Judges say the demand of the accused to be given more time is "premature"

Slobodan Miloševic during the cross examinationSlobodan Miloševic during the cross examination

The Trial Chamber refused to consider Milosevic's demand to be given more time for his defense, saying it was "premature at this moment". The Chamber reminded the accused that he had 106 hours to present his case, noting that it was up to him to organize the presentation of his case "in such a way that it fits within that timeframe".

This is, in short, the outcome of the status conference on the "use of time" held this morning. The conference was scheduled after Milosevic submitted the list of 199 witnesses he intended to call until the end of his case. His estimate is that it would take him 422 hours to examine them. In a brief debate, Milosevic said that "the right to defense cannot be limited in mathematical terms and that it cannot be measured by time". Noting that the prosecution case lasted 300 days and that the prosecutors called a total of 352 witnesses – only one third of them testified viva voce while the rest submitted depositions, Milosevic said it was "unjust" for him to be given only as much time as the prosecution took to examine one third of its witnesses.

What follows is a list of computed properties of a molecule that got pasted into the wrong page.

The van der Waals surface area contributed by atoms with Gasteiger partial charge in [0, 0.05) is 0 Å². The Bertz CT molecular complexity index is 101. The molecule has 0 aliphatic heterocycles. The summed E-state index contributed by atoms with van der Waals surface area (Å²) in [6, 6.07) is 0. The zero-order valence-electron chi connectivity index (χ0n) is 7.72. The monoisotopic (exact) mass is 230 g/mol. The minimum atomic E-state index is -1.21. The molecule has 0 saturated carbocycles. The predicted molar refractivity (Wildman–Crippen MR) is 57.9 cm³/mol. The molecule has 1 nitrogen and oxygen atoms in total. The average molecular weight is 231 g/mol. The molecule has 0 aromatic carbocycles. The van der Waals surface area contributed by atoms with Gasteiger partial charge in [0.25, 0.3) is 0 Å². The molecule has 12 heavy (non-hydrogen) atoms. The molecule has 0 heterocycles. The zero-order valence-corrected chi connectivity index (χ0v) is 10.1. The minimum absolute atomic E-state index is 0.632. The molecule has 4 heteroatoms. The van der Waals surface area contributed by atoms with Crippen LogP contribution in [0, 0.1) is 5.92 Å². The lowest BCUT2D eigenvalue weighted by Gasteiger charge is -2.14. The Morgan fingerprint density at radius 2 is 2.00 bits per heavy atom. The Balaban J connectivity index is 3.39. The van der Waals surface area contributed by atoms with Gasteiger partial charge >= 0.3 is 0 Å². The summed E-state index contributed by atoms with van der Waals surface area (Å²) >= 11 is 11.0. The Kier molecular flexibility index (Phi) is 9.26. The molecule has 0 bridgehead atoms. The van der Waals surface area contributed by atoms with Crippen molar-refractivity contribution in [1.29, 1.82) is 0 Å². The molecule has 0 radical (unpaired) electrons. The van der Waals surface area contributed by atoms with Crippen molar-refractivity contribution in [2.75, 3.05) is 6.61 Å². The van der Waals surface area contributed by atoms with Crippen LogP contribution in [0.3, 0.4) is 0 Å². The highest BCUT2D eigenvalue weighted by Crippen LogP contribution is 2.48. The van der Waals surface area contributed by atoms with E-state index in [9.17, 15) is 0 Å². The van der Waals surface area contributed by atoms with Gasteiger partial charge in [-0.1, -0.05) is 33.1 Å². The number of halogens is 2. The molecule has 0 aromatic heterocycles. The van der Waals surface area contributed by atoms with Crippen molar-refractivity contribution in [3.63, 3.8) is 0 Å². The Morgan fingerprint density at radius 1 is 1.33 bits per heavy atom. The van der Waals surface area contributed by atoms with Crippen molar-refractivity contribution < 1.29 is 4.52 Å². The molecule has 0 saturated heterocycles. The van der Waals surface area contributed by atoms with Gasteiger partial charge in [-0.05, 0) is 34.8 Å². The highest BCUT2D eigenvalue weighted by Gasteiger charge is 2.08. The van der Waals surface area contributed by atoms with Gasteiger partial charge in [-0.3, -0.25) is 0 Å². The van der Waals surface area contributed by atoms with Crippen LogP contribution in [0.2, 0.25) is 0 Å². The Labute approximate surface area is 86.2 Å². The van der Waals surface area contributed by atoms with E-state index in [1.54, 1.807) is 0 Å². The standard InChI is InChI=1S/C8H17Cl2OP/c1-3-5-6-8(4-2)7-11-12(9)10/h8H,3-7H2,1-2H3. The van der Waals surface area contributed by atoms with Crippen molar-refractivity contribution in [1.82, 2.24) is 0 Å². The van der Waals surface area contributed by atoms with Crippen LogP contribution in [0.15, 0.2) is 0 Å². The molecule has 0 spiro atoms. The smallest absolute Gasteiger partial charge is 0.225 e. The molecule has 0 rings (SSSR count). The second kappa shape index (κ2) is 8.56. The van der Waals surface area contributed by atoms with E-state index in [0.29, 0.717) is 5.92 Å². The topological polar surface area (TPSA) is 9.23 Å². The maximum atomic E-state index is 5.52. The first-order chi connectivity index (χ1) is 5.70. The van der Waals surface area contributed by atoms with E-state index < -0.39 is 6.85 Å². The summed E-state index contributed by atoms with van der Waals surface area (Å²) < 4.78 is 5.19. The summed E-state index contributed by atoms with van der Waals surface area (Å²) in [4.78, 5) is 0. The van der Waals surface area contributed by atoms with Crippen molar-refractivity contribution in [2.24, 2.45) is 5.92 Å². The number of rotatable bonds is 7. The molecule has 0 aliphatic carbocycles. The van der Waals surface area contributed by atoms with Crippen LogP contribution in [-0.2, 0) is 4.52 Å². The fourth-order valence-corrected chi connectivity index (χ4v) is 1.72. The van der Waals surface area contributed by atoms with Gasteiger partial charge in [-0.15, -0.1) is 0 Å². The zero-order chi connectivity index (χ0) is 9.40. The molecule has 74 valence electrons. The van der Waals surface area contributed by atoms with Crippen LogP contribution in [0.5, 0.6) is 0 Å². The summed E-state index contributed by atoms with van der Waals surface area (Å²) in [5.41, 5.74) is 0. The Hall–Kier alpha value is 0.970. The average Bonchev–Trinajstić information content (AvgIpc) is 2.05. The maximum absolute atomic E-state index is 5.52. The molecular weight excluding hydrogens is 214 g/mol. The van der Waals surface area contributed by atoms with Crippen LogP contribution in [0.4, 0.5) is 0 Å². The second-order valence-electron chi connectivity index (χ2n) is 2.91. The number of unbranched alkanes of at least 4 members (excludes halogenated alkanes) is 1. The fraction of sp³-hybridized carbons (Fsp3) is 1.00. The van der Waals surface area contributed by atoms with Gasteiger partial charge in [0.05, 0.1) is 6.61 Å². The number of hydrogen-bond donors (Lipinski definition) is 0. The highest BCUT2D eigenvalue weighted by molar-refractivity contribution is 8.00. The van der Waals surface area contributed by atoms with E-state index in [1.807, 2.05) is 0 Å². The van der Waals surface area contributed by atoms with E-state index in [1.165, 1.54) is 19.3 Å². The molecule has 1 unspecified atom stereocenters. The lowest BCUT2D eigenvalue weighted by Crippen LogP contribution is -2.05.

Presiding Judge Robinson termed Milosevic's reference to the 300 days of the prosecution case "disingenuous and malicious", reminding him that the Registry records show the prosecution took a total of 360 hours – 90 days – to present its case. The defense was allotted the same amount of time. Robinson also reminded the accused of the resources he had been given – two assigned counsel and their teams, paid by the Tribunal, three legal advisers, a liaison officer and an office that no other accused can boast – all of which might help him to organize his defense more efficiently and to make a better use of his time.

The Chamber did leave open the possibility that it might consider Milosevic's demand for more time at a later stage, when it is no longer "premature".